Cowboys & Aliens isn’t a bad movie, it just isn’t particularly good. You knew going in that it was going to be ridiculous, and possibly a little bit silly—it is called Cowboys & Aliens after all—but it commits the one cardinal sin that a movie like this absolutely cannot commit; it’s boring. This should be a wild, raucous, hootin’ an’ hollerin’ good time, but it comes across as tepid and uninspired.
The pieces are in place to make Cowboys & Aliens something spectacular. Taken alone, single elements are enjoyable, but they never add up to much, which is a minor tragedy because this should be so much fun. Daniel Craig plays a cowboy who wakes up barefoot and bleeding, in the middle of nowhere with a strange metal cuff on his wrist. He doesn’t remember anything, all he knows is that he is a badass, a point illustrated when he kills three bandits and steals their stuff. Harrison Ford plays the local big shot cattle rancher who pretty much runs the small hamlet of Absolution, and Clancy Brown plays a preacher who doesn’t take any guff.
So right there you have James Bond, Han Solo/Indiana Jones, and the Kurgen. How can that not be incredible? Then you add Olivia Wilde as the old west equivalent of a UFO conspiracy nut, Sam Rockwell as a timid bartender, Keith Carradine as the gruff sheriff, Walton Goggins as a stick up man, and more, and things should be popping off all over the place. But instead I found myself struggling to care about what was happening on the screen in front of me.
There is little character development to speak of. Everyone is a vacant type and nothing more, and I can’t help but think that not making full use of these actors is a shameful waste. Rockwell is such a charismatic performer, but he just sits on screen. Craig’s western accent sounds forced to the point where I began to wonder whether or not someone else dubbed in all of his dialogue. Wilde is passable as the spooky girl with giant eyes, but Goggins’s performance as a sniveling, sycophantic outlaw is the only one that really stands out from the pack.
When Jake Longergan (Craig) shows up in Absolution it causes quite a ruckus. Though he doesn’t remember it, he’s apparently wanted for stealing a bunch of gold from Colonel Woodrow Dolarhyde (Ford), a grizzled Civil War vet. Just as Dolarhyde is about to go torture the living shit out of Lonergan, a bunch of aliens arrive on the scene and wreck up the joint. Tooling around in their fancy-pants flying machines, the aliens blast the holy hell out of Absolution, and in the process lasso a bunch of locals. Nothing the townsfolk can do even slows the invaders down. That is until the bracelet on Longergan’s wrist springs to life. Turns out it is a weapon, a weapon capable of blasting those damn extraterrestrials right out of the sky. When things calm down the town rounds up a posse and sets out on a mission to rescue their kidnapped kin.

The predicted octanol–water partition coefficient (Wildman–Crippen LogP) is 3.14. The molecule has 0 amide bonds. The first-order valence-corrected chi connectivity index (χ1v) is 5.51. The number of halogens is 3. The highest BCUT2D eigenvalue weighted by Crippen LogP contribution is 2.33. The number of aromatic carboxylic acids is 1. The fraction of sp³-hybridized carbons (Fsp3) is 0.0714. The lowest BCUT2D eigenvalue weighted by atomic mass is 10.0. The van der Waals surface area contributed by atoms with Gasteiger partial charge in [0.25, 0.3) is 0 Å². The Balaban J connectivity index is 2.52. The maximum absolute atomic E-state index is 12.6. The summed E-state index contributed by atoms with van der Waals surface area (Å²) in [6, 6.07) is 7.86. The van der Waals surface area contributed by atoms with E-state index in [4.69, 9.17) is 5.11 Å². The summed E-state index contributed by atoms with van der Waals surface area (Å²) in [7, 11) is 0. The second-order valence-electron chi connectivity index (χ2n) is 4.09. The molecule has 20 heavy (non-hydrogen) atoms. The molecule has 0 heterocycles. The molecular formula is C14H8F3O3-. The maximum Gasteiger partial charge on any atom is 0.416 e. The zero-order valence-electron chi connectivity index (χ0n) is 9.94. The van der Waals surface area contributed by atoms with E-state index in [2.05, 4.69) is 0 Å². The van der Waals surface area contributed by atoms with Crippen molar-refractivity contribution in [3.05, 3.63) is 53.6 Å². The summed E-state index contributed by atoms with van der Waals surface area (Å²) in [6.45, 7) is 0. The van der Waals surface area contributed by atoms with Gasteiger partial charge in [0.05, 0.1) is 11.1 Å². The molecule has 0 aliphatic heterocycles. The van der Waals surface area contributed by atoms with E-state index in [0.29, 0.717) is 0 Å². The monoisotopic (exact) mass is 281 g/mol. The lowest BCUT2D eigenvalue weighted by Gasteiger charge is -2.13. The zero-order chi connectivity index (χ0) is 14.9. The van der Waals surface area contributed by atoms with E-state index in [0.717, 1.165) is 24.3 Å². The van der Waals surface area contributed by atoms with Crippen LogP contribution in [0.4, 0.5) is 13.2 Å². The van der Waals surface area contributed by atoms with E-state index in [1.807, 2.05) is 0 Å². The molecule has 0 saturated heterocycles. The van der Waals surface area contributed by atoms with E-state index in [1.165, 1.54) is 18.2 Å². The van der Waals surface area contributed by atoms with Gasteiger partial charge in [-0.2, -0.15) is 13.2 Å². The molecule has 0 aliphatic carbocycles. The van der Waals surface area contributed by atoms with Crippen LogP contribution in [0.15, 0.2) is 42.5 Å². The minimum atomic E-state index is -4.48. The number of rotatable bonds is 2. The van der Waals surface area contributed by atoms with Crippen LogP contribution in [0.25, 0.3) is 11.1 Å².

This western/science fiction mash-up sounds like a perfect set up, at least for someone with my cinematic proclivities. Factor in the director of Iron Man, Jon Favreau, producers like Steven Spielberg, and writers like Alex Kurtzman and Roberto Orci (the team behind Fringe, who also did some producing), and I don’t know what went wrong. Instead of being an action-packed summertime treat, the film they created is listless and bland.
Nothing is dramatically wrong with the final product that is Cowboys & Aliens, but nothing ever connects like it needs to. The look and feel of the film are great when it is played as a straight western; there are some fun moments when Craig and Ford have grim cowboy stare downs; and the cinematography makes spectacular use of the New Mexico landscape; but the sci-fi elements fall flat. The aliens look decent, but are never anything more than an ambiguous threat. Even then you question how much danger the characters are in. Even though at times it appears that half the cowboys have been tackled and chewed on by the aliens, their numbers rarely appear to dwindle.
Cowboys & Aliens asks questions, but provides no answers. You get a couple of flashbacks that show you what happened to Lonergan, but you can figure that out on your own easy enough. There is no solid motivation for the aliens beyond a vague, “that’s what they do”, and what reason is ultimately given will only leave you asking more questions. I don’t want to spoil anything, but huh? The plot is random and illogical, and there is little in the way of tension or narrative force to propel the film forward. Things simply plod along.
My taste is questionable. I know I say that often, but it bears repeating here because it also means I can forgive a lot in a movie. And I didn’t hate Cowboys & Aliens, but it isn’t anything special. It’s not a flop; it is just kind of useless. And like I said, the last thing a movie like this—a big time summer blockbuster—should be is dull, and it’s exactly that. I could honestly overlook every last fault in the film, except that one. Cowboys & Aliens is lackluster, insipid, and squanders any potential upside. It winds up an empty shell of an action movie. It’s like the 4th of July when you light off a rocket, but instead of exploding in a brilliant flash of color, it sputters out and plummets to earth, a dud bouncing on the sidewalk. Dissatisfying is the word the springs most readily to mind.
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